Israelis pride themselves on being the only democracy in the Middle East. Yet they have willingly suspended democratic principles, such as the rule of law — in the case of the Supreme Court ruling on admitting foreign reporters to Gaza — and freedom of the press. Given the limited, controlled coverage of the army’s operation in Gaza, Israelis simply do not have sufficient first-hand information, in their own language, about what is really happening there. How, then, can they judge the moral stakes of this war?

Lisa Goldman is a freelance journalist living in Tel Aviv. She blogs at lisagoldman.net.


The Jewish Daily Forward welcomes reader comments in order to promote thoughtful discussion on issues of importance to the Jewish community. In the interest of maintaining a civil forum, The Jewish Daily Forwardrequires that all commenters be appropriately respectful toward our writers, other commenters and the subjects of the articles. Vigorous debate and reasoned critique are welcome; name-calling and personal invective are not. While we generally do not seek to edit or actively moderate comments, our spam filter prevents most links and certain key words from being posted and The Jewish Daily Forward reserves the right to remove comments for any reason.





Find us on Facebook!
  • British Jews are having their 'Open Hillel' moment. Do you think Israel advocacy on campus runs the risk of excluding some Jewish students?
  • "What I didn’t realize before my trip was that I would leave Uganda with a powerful mandate on my shoulders — almost as if I had personally left Egypt."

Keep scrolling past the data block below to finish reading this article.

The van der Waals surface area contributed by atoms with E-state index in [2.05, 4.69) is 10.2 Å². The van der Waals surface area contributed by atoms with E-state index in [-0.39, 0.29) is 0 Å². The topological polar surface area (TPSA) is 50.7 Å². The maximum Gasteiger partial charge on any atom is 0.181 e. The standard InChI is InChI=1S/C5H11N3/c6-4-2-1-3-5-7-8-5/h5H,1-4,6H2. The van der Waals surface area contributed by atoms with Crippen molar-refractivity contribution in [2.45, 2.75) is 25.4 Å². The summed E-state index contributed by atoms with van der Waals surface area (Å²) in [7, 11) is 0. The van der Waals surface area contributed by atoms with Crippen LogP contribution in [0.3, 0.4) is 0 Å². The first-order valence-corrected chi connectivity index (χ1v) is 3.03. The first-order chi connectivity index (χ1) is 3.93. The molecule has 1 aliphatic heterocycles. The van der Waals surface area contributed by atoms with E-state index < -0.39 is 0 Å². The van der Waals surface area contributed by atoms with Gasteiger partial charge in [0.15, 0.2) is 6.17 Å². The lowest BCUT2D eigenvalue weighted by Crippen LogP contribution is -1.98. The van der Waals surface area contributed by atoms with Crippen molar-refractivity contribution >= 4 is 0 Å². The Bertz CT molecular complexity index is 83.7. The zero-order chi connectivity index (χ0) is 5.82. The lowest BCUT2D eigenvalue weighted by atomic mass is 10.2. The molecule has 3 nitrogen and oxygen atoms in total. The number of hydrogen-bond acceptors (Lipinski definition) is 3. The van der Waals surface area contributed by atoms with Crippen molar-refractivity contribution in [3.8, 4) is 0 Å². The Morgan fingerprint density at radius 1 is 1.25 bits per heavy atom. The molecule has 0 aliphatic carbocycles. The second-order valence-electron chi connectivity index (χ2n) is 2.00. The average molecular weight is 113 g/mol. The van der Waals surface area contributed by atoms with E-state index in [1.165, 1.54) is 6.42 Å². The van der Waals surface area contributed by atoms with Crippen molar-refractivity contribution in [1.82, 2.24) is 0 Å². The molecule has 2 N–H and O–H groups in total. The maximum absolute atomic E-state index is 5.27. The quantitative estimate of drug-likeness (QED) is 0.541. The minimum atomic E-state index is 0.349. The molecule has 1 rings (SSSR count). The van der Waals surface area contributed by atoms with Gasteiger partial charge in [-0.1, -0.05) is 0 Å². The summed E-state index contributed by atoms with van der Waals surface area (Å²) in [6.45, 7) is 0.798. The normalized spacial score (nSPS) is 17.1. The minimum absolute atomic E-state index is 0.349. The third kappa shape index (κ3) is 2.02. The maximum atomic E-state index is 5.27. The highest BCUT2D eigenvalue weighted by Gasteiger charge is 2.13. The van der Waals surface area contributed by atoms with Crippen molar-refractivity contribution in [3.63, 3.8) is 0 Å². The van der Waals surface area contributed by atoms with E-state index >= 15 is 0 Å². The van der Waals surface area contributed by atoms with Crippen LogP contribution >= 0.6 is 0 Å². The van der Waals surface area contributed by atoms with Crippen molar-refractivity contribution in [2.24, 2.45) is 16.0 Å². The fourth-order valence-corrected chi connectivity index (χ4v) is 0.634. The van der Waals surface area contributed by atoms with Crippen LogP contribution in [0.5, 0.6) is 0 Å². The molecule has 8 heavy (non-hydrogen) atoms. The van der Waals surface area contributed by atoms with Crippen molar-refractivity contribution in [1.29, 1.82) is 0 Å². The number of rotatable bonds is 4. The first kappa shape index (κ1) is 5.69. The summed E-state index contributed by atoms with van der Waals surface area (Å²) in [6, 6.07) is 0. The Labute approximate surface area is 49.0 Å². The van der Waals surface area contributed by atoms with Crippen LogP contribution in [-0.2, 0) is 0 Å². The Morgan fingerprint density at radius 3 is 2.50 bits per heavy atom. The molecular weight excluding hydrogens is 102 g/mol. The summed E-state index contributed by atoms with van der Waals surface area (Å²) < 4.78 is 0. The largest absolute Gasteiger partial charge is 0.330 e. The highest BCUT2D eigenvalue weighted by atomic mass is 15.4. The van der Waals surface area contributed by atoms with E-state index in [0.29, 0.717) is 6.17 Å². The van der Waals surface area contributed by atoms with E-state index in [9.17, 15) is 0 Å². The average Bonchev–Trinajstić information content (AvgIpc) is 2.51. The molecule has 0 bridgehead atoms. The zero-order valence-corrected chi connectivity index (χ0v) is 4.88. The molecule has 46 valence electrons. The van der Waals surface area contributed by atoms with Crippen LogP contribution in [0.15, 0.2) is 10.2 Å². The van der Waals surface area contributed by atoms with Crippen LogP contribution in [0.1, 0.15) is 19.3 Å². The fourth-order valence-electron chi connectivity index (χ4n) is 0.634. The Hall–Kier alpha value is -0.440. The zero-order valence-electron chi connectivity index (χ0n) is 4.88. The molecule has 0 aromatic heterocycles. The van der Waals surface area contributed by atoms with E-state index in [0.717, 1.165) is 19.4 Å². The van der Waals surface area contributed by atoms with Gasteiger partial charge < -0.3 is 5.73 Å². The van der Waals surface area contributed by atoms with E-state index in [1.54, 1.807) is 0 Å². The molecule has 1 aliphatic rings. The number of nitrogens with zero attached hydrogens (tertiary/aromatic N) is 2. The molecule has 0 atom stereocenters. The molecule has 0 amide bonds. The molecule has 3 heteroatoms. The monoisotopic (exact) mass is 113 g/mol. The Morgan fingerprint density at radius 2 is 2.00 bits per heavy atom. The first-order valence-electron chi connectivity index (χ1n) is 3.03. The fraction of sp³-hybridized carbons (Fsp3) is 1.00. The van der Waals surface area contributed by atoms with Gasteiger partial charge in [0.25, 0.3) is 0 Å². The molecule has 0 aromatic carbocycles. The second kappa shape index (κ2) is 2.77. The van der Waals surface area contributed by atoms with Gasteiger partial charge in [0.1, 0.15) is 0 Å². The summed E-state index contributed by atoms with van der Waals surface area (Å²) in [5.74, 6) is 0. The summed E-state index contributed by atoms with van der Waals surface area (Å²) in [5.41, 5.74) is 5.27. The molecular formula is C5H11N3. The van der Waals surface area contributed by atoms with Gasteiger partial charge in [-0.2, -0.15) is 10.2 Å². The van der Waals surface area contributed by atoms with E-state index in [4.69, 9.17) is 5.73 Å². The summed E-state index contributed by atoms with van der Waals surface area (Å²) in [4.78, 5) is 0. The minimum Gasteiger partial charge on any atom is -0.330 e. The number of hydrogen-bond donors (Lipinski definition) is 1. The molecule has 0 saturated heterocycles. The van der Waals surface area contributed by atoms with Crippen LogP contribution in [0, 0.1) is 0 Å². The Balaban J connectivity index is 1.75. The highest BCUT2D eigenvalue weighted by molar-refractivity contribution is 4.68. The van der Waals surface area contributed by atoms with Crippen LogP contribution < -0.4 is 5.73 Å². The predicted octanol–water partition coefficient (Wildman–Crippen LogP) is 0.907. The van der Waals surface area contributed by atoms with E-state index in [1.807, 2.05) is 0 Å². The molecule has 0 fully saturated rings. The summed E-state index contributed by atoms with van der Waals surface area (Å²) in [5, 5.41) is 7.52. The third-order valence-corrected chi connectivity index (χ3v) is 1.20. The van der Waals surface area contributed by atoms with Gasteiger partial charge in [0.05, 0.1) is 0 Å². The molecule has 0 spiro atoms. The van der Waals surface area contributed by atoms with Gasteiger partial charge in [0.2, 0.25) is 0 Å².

• Is it better to have a young, fresh rabbi, or a rabbi who stays with the same congregation for a long time? What do you think?
  • Why does the leader of Israel's social protest movement now work in a beauty parlor instead of the Knesset?
  • What's it like to be Chagall's granddaughter?
  • Is pot kosher for Passover. The rabbis say no, especially for Ashkenazi Jews. And it doesn't matter if its the unofficial Pot Day of April 20.
  • A Ukrainian rabbi says he thinks the leaflets ordering Jews in restive Donetsk to 'register' were a hoax. But the disturbing story still won't die.
  • Some snacks to help you get through the second half of Passover.
  • You wouldn't think that a Soviet-Jewish immigrant would find much in common with Gabriel Garcia Marquez. But the famed novelist once helped one man find his first love. http://jd.fo/f3JiS
  • Can you relate?
  • The Forverts' "Bintel Brief" advice column ran for more than 65 years. Now it's getting a second life — as a cartoon.
  • Half of this Hillel's members believe Jesus was the Messiah.
  • Vinyl isn't just for hipsters and hippies. Israeli photographer Eilan Paz documents the most astonishing record collections from around the world:http://jd.fo/g3IyM
  • Could Spider-Man be Jewish? Andrew Garfield thinks so.
  • Most tasteless video ever? A new video shows Jesus Christ dying at Auschwitz.
  • from-cache

Would you like to receive updates about new stories?




















We will not share your e-mail address or other personal information.

Already subscribed? Manage your subscription.